As we gather today to offer thanks for all that we have, there are those among us who will hug a little longer, shake hands a little harder and listen a little more intently than ever before.
For them, Thanksgiving 2014 is more than just a day of friends and family gathered around a table of turkey and trimmings.
It is a day of grateful reflection on life-changing events and extraordinary gifts from nowhere.
For the college student who cheated death, the Air Force general who helped fulfill his elderly aunt’s dying wish and the young mother whose newborn twins defied medical odds to survive, it is a day to ponder what might have been, while thanking fate and happenstance for granting them the blessings of a lifetime.
Tree trimmer Jim Valentine always knew that in his business, a slip of the hand or a momentary distraction could prove deadly.
That imagined danger became reality one day in late March when, in a split second, Valentine’s chain saw kicked back, lodging in his neck.
“I thought I was dying,” the South Side resident said.
With the saw still planted in his neck, his mind raced as rescue workers cautiously slid him onto a gurney for the life-and-death trip from Valentine’s job site in Ross to Allegheny General Hospital.
The horrified looks on the faces of bystanders did little to calm his fears.
“Everything was flashing through my head, everyone I cared about,” he said.
“I thought, ‘I’m not going to be here after this,’ ” said Valentine, 21, whose brush with death gained international media attention.
But it wasn’t his time.
The blade missed his carotid artery by less than an inch and didn’t hit his esophagus, trachea or spinal cord.
Striking any of those “vital structures” would have killed him, said Dr. Christine Toevs, the Allegheny General trauma surgeon who treated him.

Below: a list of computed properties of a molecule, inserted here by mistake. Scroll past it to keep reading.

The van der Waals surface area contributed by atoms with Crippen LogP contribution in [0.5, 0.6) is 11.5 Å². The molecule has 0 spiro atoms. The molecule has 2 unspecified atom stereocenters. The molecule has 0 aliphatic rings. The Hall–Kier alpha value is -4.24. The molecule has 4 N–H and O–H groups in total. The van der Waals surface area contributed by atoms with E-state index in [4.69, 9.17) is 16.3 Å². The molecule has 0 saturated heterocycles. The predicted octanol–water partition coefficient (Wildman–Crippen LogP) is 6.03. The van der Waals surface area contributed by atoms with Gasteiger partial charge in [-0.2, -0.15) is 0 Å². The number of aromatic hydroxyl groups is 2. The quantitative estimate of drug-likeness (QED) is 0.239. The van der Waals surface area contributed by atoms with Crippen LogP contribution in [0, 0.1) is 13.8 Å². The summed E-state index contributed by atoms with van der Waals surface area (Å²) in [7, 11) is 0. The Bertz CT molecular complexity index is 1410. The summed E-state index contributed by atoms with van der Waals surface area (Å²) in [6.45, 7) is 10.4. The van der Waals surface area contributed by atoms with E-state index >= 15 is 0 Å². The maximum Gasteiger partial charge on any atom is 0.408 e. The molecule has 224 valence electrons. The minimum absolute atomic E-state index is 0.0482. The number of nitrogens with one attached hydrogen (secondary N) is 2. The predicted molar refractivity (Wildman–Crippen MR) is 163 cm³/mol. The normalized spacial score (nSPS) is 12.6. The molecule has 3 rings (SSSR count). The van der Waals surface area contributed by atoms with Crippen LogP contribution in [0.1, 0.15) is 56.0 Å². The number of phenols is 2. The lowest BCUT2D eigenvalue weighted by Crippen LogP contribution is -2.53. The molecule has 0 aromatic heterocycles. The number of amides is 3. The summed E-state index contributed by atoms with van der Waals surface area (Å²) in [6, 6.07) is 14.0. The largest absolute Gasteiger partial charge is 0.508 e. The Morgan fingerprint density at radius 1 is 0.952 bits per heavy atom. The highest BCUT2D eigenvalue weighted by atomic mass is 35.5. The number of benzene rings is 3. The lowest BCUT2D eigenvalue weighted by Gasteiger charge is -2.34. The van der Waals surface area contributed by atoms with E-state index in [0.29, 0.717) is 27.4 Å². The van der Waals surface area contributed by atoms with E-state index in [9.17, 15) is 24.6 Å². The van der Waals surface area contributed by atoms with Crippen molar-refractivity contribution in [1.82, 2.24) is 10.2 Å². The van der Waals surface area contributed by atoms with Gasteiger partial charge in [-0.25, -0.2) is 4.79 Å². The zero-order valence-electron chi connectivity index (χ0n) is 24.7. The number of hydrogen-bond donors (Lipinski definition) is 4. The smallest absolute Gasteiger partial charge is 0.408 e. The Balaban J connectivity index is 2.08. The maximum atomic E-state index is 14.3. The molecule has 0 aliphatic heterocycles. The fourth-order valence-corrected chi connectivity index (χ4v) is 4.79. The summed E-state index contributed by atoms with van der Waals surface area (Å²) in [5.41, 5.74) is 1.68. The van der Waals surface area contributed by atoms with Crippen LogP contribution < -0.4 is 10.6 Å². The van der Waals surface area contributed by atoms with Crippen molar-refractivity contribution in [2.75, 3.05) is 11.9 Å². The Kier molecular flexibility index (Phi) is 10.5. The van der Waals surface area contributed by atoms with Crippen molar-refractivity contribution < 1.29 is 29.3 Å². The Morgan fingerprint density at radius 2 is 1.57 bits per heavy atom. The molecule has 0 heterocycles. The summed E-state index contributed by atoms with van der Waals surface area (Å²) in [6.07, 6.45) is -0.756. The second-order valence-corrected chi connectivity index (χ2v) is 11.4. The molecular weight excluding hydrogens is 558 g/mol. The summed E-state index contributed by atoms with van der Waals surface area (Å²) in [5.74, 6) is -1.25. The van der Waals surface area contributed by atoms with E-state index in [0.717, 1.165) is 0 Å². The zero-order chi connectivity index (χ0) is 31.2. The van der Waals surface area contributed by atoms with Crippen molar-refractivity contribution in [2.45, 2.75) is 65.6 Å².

Valentine’s mother, Jo Ruppenkamp, 50, who dashed to the hospital to find a horde of reporters awaiting word about her son, believes a higher force was at play.
“He definitely had an angel on his shoulder,” she said, grateful he’s thinking about a career change while recovering from his injuries.
For Valentine, it was a lesson learned at a young age about how to live the rest of his life.
“I wake up every day and appreciate being alive,” he said. “Life is different.”
It was a mother’s dying wish that her son come home from battle.
So when the remains of Army Air Forces Tech. Sgt. Charles L. Johnston Jr. are laid to rest next spring in Arlington National Cemetery, his mother’s last wish will be fulfilled — more than 70 years after his bomber was shot down over Papua, New Guinea, during World War II.’
“His mother went to her grave thinking he was going to come home,” said Johnston’s cousin, retired Air Force Maj. Gen. William J. Mall Jr., 80, who grew up in Glenshaw and now lives in Fullerton, Calif.
In September, 40 years after Mildred Johnston’s death, the call came from Department of Defense officials that her son’s remains were located near where his B-24D Liberator crashed on April 10, 1944, on a mission to attack Japanese anti-aircraft sites.
Mall offered a DNA sample to positively identify his cousin, a 20-year-old radio operator from Perrysville.
“I just feel very grateful that his memory won’t be lost in some jungle,” Mall said. “To me, that’s the overwhelming part.”
And at last, he said, “I will be able to give the sergeant a final salute. He was my hero.”
Out in the cold
It was bitter January cold — the kind of cold that cuts through heavy coats and scarves like shards of glass on skin.
At just 11 degrees, it was also the kind of cold that kills.
And on most nights, University of Pittsburgh student Emily Galfond, who fell on an icy sidewalk, striking her head and lying unconscious for hours, would have been one of its victims.
Just about everything that night was a “miracle,” said Galfond, 21, a senior from suburban Washington, D.C., majoring in architecture and urban studies.
“The guy who found me wasn’t supposed to work (that day). … In the ER, they got me back to life, lost me and brought me back again,” she said. “Every single aspect came together.”